BlogHer11: Sat this One Out

I didn’t make it to BlogHer11 this year, but watched it very closely (some would say compulsively) from afar. I tried to read between the lines of Tweets and Facebook updates to see what was working and what wasn’t. After reading the recaps from bloggers I admire like @Redneckmommy and @Mom101 I’m glad to say that this year seemed to have gotten back to its roots.

Way less talk of swag frenzy and the VIP competition that plagued last year in New York and more conversation about learning, support and inspiration. Some of it may have had to do with the awesome and laid back San Diego location – attendees just seemed less frenetic to see everything and do everything.

I made my beef with last year’s conference public in an op-ed for Adweek. My criticism was not with the hard working, well intentioned organizers of the conference but with the marketers who delegated away the task of interacting with bloggers, who stole attendees for off premise VIP events that fed into a divisive hierarchy that can emerge among bloggers and of swamping the joint with swag that had little meaning or measurable ROI.

Adweek reported on the conference this week and while I’m disappointed that “this time, there were at least a couple of brand managers and executives on the floor” I am glad to see that the conference felt rewarding to both bloggers and sponsors.

See you at BlogHer12.

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Women Want to Be Richer or Thinner

Women Choose Being Richer and Thinner over Smarter and Younger

According to a new Adweek Media/Harris Poll, if women could be granted one wish to change something about themselves they would choose to be richer or thinner. In this poll, American adults were asked if they would most want to be richer, thinner, smarter, or younger, a large plurality (43%) professed that they would want to be richer, according to a recent Adweek Media/Harris Poll. However, it appears men and women view these traits slightly differently. Although just 14% of both men and women say they would choose to be smarter, that’s the only characteristic they agree on. More men say that they would choose to be richer (46%, compared to 41% of women), while 29% of women say that they would most want to be thinner, compared to just 14% of men who say the same. And while women may have the stereotype of lying about their age, 16% of men say they would most want to be younger, compared to just 8% of women who say the same.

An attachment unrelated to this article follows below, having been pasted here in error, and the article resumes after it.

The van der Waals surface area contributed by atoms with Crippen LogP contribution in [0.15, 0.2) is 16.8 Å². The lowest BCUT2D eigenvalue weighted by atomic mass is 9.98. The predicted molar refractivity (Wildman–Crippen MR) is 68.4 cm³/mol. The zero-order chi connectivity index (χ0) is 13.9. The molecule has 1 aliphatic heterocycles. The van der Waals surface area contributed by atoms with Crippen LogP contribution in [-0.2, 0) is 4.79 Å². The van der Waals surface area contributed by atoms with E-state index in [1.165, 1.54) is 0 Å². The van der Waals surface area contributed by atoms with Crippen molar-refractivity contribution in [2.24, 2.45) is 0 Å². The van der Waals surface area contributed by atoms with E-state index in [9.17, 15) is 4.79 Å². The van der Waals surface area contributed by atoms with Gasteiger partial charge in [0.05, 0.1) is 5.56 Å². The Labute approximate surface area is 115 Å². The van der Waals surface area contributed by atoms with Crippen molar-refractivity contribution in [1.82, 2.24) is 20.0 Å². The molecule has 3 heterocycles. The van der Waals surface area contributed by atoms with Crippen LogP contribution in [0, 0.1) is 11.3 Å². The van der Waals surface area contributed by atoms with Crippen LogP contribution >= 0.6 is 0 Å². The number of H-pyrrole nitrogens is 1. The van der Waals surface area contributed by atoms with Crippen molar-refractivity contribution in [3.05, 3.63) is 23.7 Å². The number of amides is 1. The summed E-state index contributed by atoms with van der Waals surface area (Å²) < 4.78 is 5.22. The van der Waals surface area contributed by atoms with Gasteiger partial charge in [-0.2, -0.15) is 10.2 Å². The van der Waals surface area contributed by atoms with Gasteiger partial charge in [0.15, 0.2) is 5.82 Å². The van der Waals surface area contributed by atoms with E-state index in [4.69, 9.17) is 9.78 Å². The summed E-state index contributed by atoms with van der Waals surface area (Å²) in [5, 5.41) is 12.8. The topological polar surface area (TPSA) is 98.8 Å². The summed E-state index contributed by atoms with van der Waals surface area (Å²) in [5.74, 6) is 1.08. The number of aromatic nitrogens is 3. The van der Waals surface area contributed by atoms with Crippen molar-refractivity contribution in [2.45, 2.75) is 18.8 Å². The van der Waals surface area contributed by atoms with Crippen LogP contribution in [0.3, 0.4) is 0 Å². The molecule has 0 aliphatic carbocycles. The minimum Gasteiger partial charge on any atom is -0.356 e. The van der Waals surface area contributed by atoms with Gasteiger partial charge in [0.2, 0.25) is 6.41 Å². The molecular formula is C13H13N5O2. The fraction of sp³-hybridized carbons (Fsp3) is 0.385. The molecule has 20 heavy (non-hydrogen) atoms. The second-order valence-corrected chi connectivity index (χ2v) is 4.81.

Mary Lou Quinlan, CEO and Jen Drexler, Principal of Just Ask a Woman and co-authors of the recent book What She’s Not Telling You, see these results as evidence of women’s Half-Truth telling—a topic the Just Ask a Woman team spoke about during last year’s M2W®. Quinlan observes, “While in public most women might claim the Half Truth that they’d prefer brains to money, the Whole Truth (especially in this economy), is that they’d like to be richer. With a little extra cash, they can always study their way to smarter or buy their way to thinner. It’s not politically correct but it’s honest.” Drexler weighs in, “Likewise, we’re not surprised that women chose being thinner above younger. Gen Y, X and Boomer women don’t necessarily want to “be” younger or sacrifice the wisdom that comes with age. They want to “feel” and “look” younger which is often equated to a mythical or real time when they felt happiest with their weight. Leave it to women to find a way to have their cake and eat it too!”

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The Power of One

Andrew Adam Newman quoted me in an Adweek article today about marketing to single women called The Power of One. (BTW: I love when my quotes get to finish an article!) This is definitely a hot topic – Tracy was on NPR a few weeks ago being asked similar questions. The topic brings up the bigger issue of segmentation for marketers. So many times we have to ask clients to go back to the drawing board to decide “which women” when they say they want to market to women. Saying “single women” leads most marketers to think about Gen Y women whom they picture live like Carrie Bradshaw. In reality, the most powerful single women are older, with more work and life experience and a clear vision of where their lives are going. They have money to spend, are brand loyal and aren’t afraid to tell you what they are thinking. What do you think is holding marketers back from these women?

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March 19, 2019
by Mary Lou Quinlan

A look at an early production of WORK

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The God Box Goes Global!

“The God Box” has grown to include an app, audio book, philanthropic venture and solo show performed by Mary Lou across the US. Now The God Box Project goes global to the Edinburgh Festival Fringe.
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